For the first time ever, extraterrestrial water has been found in a meteorite that crashed into Earth in the UK.
The Winchcombe meteorite, which fell on a street in the city of Gloucestershire.
This meteorite is believed to contain important information about the origin of the water that makes up Earth's oceans.
This discovery was explained by Dr Ashley King at The British Science Festival (the longest running science festival in Europe that offers new places to visit in the UK each year).
Dr King says, 'Water is about 12 percent of this meteorite and despite being contaminated and dilapidated, it provides an amazing source of the information.
He said at the Science Festival, 'The composition of that water appears to be very similar to the composition of the water found in the Earth's oceans'.
The 1lb (0.5kg) meteorite was recovered within about 12 hours, which prevented it from being contaminated with earthly minerals and water.
"We always try and match the composition of water meteorites and other extra-terrestrial materials with the composition of water on Earth" Dr. King said.
"For most meteorites, the challenge we have is that they are just contaminated, whereas with Winchcomb we really know that it hasn't actually been contaminated, so that can be good evidence".
"A big question we have in planetary science is whether Earth's water is extraterrestrial or Earth's own?
And one of the obvious places is either through comets that have loads and loads of ice or asteroids" Dr. King also explained.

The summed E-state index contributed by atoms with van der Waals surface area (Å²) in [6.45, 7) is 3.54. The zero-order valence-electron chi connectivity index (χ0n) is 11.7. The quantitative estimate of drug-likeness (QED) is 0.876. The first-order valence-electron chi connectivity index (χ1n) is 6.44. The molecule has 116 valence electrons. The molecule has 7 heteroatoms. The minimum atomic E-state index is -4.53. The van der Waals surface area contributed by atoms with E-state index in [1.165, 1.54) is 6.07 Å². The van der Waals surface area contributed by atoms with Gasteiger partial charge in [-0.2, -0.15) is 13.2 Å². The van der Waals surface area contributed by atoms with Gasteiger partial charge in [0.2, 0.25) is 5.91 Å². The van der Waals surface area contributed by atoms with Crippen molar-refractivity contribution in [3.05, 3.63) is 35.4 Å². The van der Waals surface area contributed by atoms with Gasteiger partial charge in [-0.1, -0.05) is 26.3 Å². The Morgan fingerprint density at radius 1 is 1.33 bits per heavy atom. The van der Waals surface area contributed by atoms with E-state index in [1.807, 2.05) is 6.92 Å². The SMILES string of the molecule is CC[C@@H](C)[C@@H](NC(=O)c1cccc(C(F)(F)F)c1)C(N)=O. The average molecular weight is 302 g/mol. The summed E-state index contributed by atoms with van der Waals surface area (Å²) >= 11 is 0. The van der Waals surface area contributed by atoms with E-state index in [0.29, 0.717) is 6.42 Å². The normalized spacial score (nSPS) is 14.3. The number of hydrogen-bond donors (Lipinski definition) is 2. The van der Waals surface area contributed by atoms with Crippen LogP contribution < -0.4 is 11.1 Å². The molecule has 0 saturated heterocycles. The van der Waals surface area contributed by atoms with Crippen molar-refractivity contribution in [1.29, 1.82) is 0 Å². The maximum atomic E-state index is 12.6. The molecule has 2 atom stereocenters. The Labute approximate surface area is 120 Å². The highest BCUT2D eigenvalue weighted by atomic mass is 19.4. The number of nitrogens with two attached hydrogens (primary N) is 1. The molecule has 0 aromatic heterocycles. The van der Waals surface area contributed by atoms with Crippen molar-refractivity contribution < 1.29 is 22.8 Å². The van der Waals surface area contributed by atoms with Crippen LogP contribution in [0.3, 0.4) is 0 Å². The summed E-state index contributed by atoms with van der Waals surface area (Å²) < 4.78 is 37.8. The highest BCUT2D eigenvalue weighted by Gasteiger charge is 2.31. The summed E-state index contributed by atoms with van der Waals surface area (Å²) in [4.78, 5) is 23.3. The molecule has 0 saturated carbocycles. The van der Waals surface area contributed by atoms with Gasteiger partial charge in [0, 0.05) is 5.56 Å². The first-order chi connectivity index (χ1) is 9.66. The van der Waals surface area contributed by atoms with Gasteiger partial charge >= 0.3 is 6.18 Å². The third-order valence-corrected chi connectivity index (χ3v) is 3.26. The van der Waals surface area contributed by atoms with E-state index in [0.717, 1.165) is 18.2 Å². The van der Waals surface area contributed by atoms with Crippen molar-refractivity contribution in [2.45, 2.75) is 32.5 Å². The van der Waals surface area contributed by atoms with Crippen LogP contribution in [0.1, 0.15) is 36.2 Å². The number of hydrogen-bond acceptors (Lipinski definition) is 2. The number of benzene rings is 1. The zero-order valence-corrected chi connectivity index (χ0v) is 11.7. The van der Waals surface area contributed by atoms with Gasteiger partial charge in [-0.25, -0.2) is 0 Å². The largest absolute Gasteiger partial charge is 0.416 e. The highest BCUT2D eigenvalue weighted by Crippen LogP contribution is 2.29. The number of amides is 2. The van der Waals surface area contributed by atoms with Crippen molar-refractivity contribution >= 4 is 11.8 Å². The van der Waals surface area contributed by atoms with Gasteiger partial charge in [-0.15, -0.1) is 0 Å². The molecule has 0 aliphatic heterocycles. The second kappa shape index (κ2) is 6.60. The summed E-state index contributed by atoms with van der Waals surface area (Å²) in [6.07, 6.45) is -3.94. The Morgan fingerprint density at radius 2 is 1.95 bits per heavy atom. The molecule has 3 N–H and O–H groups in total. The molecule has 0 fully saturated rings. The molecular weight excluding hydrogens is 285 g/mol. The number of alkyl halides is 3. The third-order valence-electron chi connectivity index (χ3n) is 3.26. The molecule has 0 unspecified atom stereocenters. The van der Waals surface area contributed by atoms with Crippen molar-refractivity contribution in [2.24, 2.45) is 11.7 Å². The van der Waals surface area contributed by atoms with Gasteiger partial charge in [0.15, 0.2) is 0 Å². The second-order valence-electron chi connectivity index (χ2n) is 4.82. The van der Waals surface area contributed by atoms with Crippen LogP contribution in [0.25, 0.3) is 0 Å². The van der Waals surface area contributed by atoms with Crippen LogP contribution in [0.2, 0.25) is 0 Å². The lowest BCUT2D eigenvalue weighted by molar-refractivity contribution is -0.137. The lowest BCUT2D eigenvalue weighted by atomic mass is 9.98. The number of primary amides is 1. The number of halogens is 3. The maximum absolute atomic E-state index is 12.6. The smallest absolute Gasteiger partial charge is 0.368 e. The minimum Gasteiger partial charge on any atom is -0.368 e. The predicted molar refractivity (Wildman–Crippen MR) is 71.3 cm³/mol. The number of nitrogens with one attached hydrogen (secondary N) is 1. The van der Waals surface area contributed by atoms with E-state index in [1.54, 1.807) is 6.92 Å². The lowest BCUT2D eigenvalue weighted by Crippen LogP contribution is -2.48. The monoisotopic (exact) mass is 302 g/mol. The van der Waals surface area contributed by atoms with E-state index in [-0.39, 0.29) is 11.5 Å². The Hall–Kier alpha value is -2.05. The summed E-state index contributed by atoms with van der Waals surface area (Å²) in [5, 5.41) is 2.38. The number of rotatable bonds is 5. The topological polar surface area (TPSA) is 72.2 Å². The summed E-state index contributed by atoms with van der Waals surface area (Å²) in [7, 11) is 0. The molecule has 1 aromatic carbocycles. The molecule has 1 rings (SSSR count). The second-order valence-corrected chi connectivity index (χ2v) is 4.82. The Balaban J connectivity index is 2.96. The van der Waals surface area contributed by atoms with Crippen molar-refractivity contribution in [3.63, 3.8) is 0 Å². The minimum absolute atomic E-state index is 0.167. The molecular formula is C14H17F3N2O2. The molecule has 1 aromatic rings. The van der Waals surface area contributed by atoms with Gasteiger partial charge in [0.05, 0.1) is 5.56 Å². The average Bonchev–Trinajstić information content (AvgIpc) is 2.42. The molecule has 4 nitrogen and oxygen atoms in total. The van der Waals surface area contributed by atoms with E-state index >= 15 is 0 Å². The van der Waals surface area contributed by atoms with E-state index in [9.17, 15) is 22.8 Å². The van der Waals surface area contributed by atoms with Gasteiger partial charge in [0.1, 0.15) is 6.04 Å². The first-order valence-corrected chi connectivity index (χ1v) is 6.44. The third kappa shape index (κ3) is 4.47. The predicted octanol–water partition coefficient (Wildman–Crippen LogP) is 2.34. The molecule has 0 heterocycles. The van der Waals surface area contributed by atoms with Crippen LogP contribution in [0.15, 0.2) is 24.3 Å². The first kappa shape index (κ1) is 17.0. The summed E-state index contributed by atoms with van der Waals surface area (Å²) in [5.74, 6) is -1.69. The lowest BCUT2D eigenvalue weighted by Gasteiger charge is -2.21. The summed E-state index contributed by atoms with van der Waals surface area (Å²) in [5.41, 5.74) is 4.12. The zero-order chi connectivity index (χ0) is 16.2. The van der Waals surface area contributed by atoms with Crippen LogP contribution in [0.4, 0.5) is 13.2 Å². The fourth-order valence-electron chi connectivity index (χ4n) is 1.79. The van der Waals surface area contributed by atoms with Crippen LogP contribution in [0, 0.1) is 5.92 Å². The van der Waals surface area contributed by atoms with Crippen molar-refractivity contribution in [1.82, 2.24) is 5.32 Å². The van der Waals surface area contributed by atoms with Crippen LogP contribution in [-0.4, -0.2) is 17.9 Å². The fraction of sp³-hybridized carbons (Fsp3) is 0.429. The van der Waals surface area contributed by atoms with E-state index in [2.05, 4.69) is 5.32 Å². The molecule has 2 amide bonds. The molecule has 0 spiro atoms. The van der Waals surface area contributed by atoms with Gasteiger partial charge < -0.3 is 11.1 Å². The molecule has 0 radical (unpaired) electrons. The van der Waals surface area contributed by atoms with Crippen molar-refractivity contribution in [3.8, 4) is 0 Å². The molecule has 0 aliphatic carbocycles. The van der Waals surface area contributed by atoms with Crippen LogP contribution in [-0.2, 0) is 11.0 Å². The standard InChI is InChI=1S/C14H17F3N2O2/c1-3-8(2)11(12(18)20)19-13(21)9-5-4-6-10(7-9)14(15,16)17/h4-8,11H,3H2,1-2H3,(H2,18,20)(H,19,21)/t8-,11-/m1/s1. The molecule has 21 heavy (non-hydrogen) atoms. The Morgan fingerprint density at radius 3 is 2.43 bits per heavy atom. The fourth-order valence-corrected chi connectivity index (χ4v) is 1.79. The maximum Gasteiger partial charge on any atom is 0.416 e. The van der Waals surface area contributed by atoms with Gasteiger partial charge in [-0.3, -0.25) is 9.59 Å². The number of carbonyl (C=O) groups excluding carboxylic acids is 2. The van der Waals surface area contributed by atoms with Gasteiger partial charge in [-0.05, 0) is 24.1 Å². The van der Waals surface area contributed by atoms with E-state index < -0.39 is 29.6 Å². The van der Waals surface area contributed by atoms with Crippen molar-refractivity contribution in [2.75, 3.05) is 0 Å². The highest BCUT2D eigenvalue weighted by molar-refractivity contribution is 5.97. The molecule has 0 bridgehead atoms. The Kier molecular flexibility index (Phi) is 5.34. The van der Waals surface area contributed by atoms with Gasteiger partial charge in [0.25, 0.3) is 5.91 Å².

Know about Winchcombe Meteorite
The Winchcombe meteorite seen when it was entering into Earth's atmosphere over Gloucestershire, England, on February 28, 2021.
According to The Telegraph, the Wilcox family discovered the early bits of the meteorite, and the following month, meteorite hunters discovered more fragments.
It is a meteorite that is about 4.6 billion years old and came from the asteroid belt between Mars and Jupiter.
The meteorite fragments were on display at the London Natural History Museum on May 17, 2021.
The UK Fireball Alliance, led by the Natural History Museum, which has six camera networks, as well as doorbell cameras in private homes, all recorded images of the bright meteorite.
Additionally, there were over 1,000 eye witnesses from the UK and other parts of northern Europe and a sound boom was heard nearby.
These observations made it possible to reconstruct its trajectory. A public call was made for the pieces.